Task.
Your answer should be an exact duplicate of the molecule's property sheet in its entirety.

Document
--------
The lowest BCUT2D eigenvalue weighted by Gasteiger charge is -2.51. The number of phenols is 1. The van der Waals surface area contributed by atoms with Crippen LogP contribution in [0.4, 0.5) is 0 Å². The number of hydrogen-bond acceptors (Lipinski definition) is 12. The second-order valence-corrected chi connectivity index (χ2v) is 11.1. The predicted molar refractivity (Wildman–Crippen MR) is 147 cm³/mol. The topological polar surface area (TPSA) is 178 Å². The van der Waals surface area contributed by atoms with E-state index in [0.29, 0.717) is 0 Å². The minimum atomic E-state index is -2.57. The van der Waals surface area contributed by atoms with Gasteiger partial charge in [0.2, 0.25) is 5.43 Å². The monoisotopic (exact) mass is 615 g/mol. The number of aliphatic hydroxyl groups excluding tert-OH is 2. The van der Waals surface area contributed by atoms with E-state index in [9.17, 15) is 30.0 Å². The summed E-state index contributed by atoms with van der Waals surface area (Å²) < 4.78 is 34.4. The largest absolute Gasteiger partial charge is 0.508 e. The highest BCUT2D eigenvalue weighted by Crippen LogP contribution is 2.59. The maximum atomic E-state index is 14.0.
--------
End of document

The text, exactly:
The lowest BCUT2D eigenvalue weighted by Gasteiger charge is -2.51. The number of phenols is 1. The van der Waals surface area contributed by atoms with Crippen LogP contribution in [0.4, 0.5) is 0 Å². The number of hydrogen-bond acceptors (Lipinski definition) is 12. The second-order valence-corrected chi connectivity index (χ2v) is 11.1. The predicted molar refractivity (Wildman–Crippen MR) is 147 cm³/mol. The topological polar surface area (TPSA) is 178 Å². The van der Waals surface area contributed by atoms with E-state index in [0.29, 0.717) is 0 Å². The minimum atomic E-state index is -2.57. The van der Waals surface area contributed by atoms with Gasteiger partial charge in [0.2, 0.25) is 5.43 Å². The monoisotopic (exact) mass is 615 g/mol. The number of aliphatic hydroxyl groups excluding tert-OH is 2. The van der Waals surface area contributed by atoms with E-state index in [9.17, 15) is 30.0 Å². The summed E-state index contributed by atoms with van der Waals surface area (Å²) < 4.78 is 34.4. The largest absolute Gasteiger partial charge is 0.508 e. The highest BCUT2D eigenvalue weighted by Crippen LogP contribution is 2.59. The maximum atomic E-state index is 14.0.